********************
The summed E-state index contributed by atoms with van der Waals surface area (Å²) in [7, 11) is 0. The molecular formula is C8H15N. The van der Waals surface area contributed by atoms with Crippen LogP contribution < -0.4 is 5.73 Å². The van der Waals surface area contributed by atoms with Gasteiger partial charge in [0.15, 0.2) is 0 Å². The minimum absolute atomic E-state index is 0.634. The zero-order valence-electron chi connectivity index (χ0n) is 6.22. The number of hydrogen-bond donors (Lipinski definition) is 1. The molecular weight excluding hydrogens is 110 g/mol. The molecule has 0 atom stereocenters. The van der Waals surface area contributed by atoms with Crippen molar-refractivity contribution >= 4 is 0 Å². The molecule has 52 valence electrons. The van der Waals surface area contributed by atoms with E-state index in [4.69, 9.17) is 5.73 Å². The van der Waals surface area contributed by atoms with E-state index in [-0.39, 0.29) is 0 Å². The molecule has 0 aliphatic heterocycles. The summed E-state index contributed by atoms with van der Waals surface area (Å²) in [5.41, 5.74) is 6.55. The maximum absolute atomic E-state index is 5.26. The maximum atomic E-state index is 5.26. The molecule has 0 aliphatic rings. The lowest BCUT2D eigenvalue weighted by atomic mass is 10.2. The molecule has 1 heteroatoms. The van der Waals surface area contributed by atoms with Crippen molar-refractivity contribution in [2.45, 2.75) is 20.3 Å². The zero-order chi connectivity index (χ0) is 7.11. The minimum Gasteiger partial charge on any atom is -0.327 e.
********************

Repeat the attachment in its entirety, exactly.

The summed E-state index contributed by atoms with van der Waals surface area (Å²) in [7, 11) is 0. The molecular formula is C8H15N. The van der Waals surface area contributed by atoms with Crippen LogP contribution < -0.4 is 5.73 Å². The van der Waals surface area contributed by atoms with Gasteiger partial charge in [0.15, 0.2) is 0 Å². The minimum absolute atomic E-state index is 0.634. The zero-order valence-electron chi connectivity index (χ0n) is 6.22. The number of hydrogen-bond donors (Lipinski definition) is 1. The molecular weight excluding hydrogens is 110 g/mol. The molecule has 0 atom stereocenters. The van der Waals surface area contributed by atoms with Crippen molar-refractivity contribution >= 4 is 0 Å². The molecule has 52 valence electrons. The van der Waals surface area contributed by atoms with E-state index in [4.69, 9.17) is 5.73 Å². The van der Waals surface area contributed by atoms with E-state index in [-0.39, 0.29) is 0 Å². The molecule has 0 aliphatic heterocycles. The summed E-state index contributed by atoms with van der Waals surface area (Å²) in [5.41, 5.74) is 6.55. The maximum absolute atomic E-state index is 5.26. The maximum atomic E-state index is 5.26. The molecule has 0 aliphatic rings. The lowest BCUT2D eigenvalue weighted by atomic mass is 10.2. The molecule has 1 heteroatoms. The van der Waals surface area contributed by atoms with Crippen molar-refractivity contribution in [2.45, 2.75) is 20.3 Å². The zero-order chi connectivity index (χ0) is 7.11. The minimum Gasteiger partial charge on any atom is -0.327 e.